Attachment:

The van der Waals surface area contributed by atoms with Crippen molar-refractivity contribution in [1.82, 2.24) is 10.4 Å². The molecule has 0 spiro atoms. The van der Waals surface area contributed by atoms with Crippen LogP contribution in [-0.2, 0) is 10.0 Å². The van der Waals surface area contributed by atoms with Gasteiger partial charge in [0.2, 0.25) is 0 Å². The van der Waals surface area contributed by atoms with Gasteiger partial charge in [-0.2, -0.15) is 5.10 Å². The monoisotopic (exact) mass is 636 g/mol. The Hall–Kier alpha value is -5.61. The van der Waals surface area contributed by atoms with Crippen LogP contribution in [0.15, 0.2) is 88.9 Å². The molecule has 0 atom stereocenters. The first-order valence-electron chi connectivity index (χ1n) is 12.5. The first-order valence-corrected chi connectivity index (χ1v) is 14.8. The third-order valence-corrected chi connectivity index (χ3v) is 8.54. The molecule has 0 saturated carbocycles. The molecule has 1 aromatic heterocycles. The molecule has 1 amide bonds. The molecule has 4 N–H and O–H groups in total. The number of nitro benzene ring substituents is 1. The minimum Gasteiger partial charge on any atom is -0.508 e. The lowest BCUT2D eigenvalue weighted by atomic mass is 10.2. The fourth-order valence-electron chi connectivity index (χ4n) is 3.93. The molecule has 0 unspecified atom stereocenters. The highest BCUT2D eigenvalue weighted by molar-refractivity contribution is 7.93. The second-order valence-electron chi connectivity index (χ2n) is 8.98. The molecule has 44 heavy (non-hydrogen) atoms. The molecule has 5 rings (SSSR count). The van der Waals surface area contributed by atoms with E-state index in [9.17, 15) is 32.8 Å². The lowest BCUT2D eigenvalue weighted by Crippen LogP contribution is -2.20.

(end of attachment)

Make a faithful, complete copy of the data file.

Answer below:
The van der Waals surface area contributed by atoms with Crippen molar-refractivity contribution in [1.82, 2.24) is 10.4 Å². The molecule has 0 spiro atoms. The van der Waals surface area contributed by atoms with Crippen LogP contribution in [-0.2, 0) is 10.0 Å². The van der Waals surface area contributed by atoms with Gasteiger partial charge in [0.2, 0.25) is 0 Å². The van der Waals surface area contributed by atoms with Gasteiger partial charge in [-0.2, -0.15) is 5.10 Å². The monoisotopic (exact) mass is 636 g/mol. The Hall–Kier alpha value is -5.61. The van der Waals surface area contributed by atoms with Crippen LogP contribution in [0.15, 0.2) is 88.9 Å². The molecule has 0 atom stereocenters. The first-order valence-electron chi connectivity index (χ1n) is 12.5. The first-order valence-corrected chi connectivity index (χ1v) is 14.8. The third-order valence-corrected chi connectivity index (χ3v) is 8.54. The molecule has 0 saturated carbocycles. The molecule has 1 aromatic heterocycles. The molecule has 1 amide bonds. The molecule has 4 N–H and O–H groups in total. The number of nitro benzene ring substituents is 1. The minimum Gasteiger partial charge on any atom is -0.508 e. The lowest BCUT2D eigenvalue weighted by atomic mass is 10.2. The fourth-order valence-electron chi connectivity index (χ4n) is 3.93. The molecule has 0 unspecified atom stereocenters. The highest BCUT2D eigenvalue weighted by molar-refractivity contribution is 7.93. The second-order valence-electron chi connectivity index (χ2n) is 8.98. The molecule has 44 heavy (non-hydrogen) atoms. The molecule has 5 rings (SSSR count). The van der Waals surface area contributed by atoms with E-state index in [9.17, 15) is 32.8 Å². The lowest BCUT2D eigenvalue weighted by Crippen LogP contribution is -2.20.